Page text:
The success (or failure) of the still-nascent behavioral targeting (BT) online ad segment will depend on public and Congressional perceptions of the technology and how intrusive it’s seen to be. BT and a number of related, targeting variations are being seen as critical to the performance of display advertising online and are often celebrated as the cure to historical “banner blindness” (so is video).
If consumers have to see ads, almost without exception they would rather see ads that are more “relevant” to their interests and needs than ones that are not. However, the concept of being tracked by publishers and ad networks in order to deliver those more relevant ads is unsettling to many.
Thus AOL (which acquired BT firm Tacoda) has proposed allowing consumers to “opt-out” of BT style targeting and tracking. And then there’s also the proposed “do not track” list that would be to online advertising what the do not call list is to telemarketing. There’s also a US FTC “town hall meeting” coming up later this week to examine “behavioral advertising” and its impact on consumer privacy.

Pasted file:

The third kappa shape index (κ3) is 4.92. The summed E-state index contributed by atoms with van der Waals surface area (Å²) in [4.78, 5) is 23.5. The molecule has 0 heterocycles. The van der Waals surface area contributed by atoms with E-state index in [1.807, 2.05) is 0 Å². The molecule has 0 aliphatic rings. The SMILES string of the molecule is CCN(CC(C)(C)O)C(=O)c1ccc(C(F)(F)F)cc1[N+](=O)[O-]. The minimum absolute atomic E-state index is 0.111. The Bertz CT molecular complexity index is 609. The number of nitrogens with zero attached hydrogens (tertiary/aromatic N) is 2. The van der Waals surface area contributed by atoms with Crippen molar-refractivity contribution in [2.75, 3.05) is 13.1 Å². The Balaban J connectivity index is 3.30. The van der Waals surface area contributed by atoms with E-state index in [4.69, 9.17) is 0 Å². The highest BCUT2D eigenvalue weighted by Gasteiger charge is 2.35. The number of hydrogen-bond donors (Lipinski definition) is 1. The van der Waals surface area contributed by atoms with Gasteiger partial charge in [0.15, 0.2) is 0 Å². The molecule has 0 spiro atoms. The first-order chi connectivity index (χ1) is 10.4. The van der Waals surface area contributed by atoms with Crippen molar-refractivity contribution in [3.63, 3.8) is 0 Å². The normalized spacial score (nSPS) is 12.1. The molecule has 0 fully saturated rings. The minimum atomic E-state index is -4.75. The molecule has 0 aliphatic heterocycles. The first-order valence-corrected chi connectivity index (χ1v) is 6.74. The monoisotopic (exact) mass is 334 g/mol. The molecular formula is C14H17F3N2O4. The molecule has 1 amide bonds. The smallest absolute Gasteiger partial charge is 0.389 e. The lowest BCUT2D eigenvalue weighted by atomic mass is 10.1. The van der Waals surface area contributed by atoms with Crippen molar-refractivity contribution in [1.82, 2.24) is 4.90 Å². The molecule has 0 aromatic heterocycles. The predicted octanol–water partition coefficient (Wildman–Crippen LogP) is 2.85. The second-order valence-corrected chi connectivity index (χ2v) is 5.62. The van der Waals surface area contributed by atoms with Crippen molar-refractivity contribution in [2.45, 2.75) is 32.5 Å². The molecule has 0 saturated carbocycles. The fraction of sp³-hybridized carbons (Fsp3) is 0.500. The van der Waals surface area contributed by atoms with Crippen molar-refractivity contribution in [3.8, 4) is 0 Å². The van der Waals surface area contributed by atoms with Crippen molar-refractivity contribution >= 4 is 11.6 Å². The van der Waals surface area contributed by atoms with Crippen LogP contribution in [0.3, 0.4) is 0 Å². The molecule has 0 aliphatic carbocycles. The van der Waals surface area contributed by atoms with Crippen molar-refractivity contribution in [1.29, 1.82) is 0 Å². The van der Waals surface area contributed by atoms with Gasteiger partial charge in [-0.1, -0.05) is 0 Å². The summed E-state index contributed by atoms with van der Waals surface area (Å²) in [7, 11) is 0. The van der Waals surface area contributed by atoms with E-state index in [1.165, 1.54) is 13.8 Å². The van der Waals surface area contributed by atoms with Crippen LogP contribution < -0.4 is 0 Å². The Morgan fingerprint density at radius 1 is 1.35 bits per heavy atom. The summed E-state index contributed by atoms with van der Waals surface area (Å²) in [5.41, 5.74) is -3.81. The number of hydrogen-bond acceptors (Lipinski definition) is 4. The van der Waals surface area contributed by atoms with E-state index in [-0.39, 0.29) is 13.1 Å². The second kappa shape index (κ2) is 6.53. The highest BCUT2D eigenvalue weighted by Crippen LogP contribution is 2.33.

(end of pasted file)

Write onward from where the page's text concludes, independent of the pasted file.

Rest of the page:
The AOL opt-out initiative amounts to something of a proactive or call it a preemptive effort on the part of ad networks to prevent BT from becoming a PR liability, as click fraud became for SEM. But there’s also heat coming for privacy advocates who want to see significant restrictions imposed on consumer tracking, which is central to BT.
If you ask consumers “Ads or no ads?,” they’ll opt for the latter generally. Indeed, the bulk of the action surrounding BT and whether or not it gets regulated is about framing, perception and, to some degree, semantics. Indeed, “relevant” ads are desirable, while “behaviorally targeted” ads are not.